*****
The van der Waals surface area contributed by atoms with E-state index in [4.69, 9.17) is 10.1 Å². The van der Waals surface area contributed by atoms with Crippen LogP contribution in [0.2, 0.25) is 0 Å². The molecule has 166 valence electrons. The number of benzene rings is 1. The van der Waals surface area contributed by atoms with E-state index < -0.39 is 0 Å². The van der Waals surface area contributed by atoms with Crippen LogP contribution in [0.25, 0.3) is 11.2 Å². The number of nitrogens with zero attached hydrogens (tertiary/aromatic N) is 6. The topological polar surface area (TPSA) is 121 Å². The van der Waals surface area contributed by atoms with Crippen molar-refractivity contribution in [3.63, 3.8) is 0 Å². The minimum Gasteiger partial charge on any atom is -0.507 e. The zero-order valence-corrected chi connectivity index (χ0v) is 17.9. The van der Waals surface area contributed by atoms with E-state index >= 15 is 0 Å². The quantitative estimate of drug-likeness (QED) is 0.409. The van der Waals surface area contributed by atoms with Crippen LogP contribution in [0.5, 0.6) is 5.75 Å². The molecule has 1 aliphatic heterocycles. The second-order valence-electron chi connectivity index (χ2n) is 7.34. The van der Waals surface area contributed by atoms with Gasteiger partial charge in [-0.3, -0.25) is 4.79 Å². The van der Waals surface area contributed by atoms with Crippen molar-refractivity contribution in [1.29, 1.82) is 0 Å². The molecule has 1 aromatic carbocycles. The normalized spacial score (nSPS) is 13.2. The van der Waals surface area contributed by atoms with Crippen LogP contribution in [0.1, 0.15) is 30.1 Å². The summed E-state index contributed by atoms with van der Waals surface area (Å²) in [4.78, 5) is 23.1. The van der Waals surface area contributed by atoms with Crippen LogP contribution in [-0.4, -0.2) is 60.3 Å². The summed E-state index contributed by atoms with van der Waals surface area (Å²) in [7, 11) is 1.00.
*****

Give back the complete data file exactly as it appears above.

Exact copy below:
The van der Waals surface area contributed by atoms with E-state index in [4.69, 9.17) is 10.1 Å². The van der Waals surface area contributed by atoms with Crippen LogP contribution in [0.2, 0.25) is 0 Å². The molecule has 166 valence electrons. The number of benzene rings is 1. The van der Waals surface area contributed by atoms with E-state index < -0.39 is 0 Å². The van der Waals surface area contributed by atoms with Crippen LogP contribution in [0.25, 0.3) is 11.2 Å². The number of nitrogens with zero attached hydrogens (tertiary/aromatic N) is 6. The topological polar surface area (TPSA) is 121 Å². The van der Waals surface area contributed by atoms with Crippen molar-refractivity contribution in [3.63, 3.8) is 0 Å². The minimum Gasteiger partial charge on any atom is -0.507 e. The zero-order valence-corrected chi connectivity index (χ0v) is 17.9. The van der Waals surface area contributed by atoms with E-state index >= 15 is 0 Å². The quantitative estimate of drug-likeness (QED) is 0.409. The van der Waals surface area contributed by atoms with Crippen LogP contribution in [0.5, 0.6) is 5.75 Å². The molecule has 1 aliphatic heterocycles. The second-order valence-electron chi connectivity index (χ2n) is 7.34. The van der Waals surface area contributed by atoms with Gasteiger partial charge in [-0.3, -0.25) is 4.79 Å². The van der Waals surface area contributed by atoms with Crippen molar-refractivity contribution in [1.29, 1.82) is 0 Å². The molecule has 1 aromatic carbocycles. The normalized spacial score (nSPS) is 13.2. The van der Waals surface area contributed by atoms with Crippen LogP contribution in [0.1, 0.15) is 30.1 Å². The summed E-state index contributed by atoms with van der Waals surface area (Å²) in [4.78, 5) is 23.1. The van der Waals surface area contributed by atoms with Crippen LogP contribution in [-0.4, -0.2) is 60.3 Å². The summed E-state index contributed by atoms with van der Waals surface area (Å²) in [7, 11) is 1.00.